Suicide and serious suicide attempts in youth: a multiple-group comparison study

Am J Psychiatry. 2003 Jun;160(6):1093-9. doi: 10.1176/appi.ajp.160.6.1093.


Objective: This study compared risk factors for suicide and medically serious nonfatal suicide attempts among youth under 25 years of age.

Method: Three groups were examined: individuals who committed suicide (N=60), individuals who made serious suicide attempts (N=125), and nonsuicidal community comparison subjects (N=151). Suicidal and nonsuicidal subjects were compared in terms of sociodemographic, childhood, family, psychosocial, and psychiatric factors.

Results: Suicides were characterized by male gender, lack of educational qualifications, mood disorder, history of mental health care, and stressful life events. Except for gender, similar risk factors were associated with serious suicide attempts. Suicides and serious suicide attempts were discriminated by gender and mood disorder. Gender differences between suicides and nonfatal suicide attempts were explained by gender differences in methods.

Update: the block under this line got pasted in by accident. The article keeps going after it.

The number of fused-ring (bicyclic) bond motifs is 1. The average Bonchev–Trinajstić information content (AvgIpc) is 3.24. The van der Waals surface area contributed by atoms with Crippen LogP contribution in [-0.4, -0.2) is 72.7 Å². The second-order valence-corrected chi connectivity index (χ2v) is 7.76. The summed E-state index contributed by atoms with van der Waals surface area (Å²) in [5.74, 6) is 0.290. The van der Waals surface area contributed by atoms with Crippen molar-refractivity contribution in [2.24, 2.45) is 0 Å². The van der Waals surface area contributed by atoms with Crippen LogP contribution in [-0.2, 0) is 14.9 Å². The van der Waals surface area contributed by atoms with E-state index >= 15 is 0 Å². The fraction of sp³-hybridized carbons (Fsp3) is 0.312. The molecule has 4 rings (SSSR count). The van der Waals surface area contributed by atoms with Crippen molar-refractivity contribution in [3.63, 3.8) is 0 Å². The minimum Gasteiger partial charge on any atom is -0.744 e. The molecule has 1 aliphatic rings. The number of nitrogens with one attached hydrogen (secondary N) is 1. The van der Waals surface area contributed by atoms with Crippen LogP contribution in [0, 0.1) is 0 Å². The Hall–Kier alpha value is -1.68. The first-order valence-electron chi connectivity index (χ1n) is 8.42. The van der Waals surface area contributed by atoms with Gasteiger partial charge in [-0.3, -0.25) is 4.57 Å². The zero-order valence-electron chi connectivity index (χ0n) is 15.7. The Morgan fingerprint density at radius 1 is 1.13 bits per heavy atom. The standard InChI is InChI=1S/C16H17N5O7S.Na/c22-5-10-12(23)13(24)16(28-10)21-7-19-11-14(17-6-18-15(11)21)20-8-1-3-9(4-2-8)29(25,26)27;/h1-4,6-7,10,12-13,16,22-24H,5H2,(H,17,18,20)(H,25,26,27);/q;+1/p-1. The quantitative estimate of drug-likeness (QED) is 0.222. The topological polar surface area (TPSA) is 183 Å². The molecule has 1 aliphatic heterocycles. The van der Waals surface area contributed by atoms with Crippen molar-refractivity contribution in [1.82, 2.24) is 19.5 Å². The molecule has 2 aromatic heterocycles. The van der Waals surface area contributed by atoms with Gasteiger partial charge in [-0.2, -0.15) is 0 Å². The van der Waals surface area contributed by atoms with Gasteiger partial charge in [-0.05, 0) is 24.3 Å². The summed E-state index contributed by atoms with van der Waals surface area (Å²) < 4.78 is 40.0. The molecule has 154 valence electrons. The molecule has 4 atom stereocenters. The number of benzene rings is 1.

Conclusions: The same risk factors (mood disorder, history of psychiatric care, educational disadvantage, stressful circumstances) play a similar role in suicide and serious suicide attempts. Suicide and suicide attempts are discriminated by mood disorder and gender differences in methods.

Publication types

  • Comparative Study

MeSH terms

  • Adolescent
  • Adolescent Behavior / psychology*
  • Adult
  • Age Factors
  • Comorbidity
  • Educational Status
  • Family Relations
  • Female
  • Humans
  • Life Change Events
  • Male
  • Mental Disorders / epidemiology
  • Mood Disorders / diagnosis
  • Mood Disorders / epidemiology
  • New Zealand / epidemiology
  • Risk Factors
  • Sex Factors
  • Social Class
  • Suicide / psychology
  • Suicide / statistics & numerical data*
  • Suicide, Attempted / psychology
  • Suicide, Attempted / statistics & numerical data*